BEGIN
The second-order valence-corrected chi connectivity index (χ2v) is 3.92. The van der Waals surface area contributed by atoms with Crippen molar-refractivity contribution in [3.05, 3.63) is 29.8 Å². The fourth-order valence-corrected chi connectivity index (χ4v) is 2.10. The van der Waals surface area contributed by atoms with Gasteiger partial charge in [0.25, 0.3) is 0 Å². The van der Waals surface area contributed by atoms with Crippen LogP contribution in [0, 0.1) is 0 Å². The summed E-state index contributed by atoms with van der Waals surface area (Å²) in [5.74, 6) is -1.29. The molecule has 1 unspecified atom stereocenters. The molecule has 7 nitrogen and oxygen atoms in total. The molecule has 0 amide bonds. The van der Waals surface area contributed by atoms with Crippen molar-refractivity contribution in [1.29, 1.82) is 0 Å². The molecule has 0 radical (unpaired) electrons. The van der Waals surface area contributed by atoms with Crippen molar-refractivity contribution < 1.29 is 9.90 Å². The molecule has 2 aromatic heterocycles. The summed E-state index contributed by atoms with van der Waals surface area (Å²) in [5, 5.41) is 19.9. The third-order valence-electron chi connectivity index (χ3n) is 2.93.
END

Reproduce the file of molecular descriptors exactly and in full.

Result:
The second-order valence-corrected chi connectivity index (χ2v) is 3.92. The van der Waals surface area contributed by atoms with Crippen molar-refractivity contribution in [3.05, 3.63) is 29.8 Å². The fourth-order valence-corrected chi connectivity index (χ4v) is 2.10. The van der Waals surface area contributed by atoms with Gasteiger partial charge in [0.25, 0.3) is 0 Å². The van der Waals surface area contributed by atoms with Crippen LogP contribution in [0, 0.1) is 0 Å². The summed E-state index contributed by atoms with van der Waals surface area (Å²) in [5.74, 6) is -1.29. The molecule has 1 unspecified atom stereocenters. The molecule has 7 nitrogen and oxygen atoms in total. The molecule has 0 amide bonds. The van der Waals surface area contributed by atoms with Crippen molar-refractivity contribution in [1.29, 1.82) is 0 Å². The molecule has 0 radical (unpaired) electrons. The van der Waals surface area contributed by atoms with Crippen molar-refractivity contribution < 1.29 is 9.90 Å². The molecule has 2 aromatic heterocycles. The summed E-state index contributed by atoms with van der Waals surface area (Å²) in [5, 5.41) is 19.9. The third-order valence-electron chi connectivity index (χ3n) is 2.93.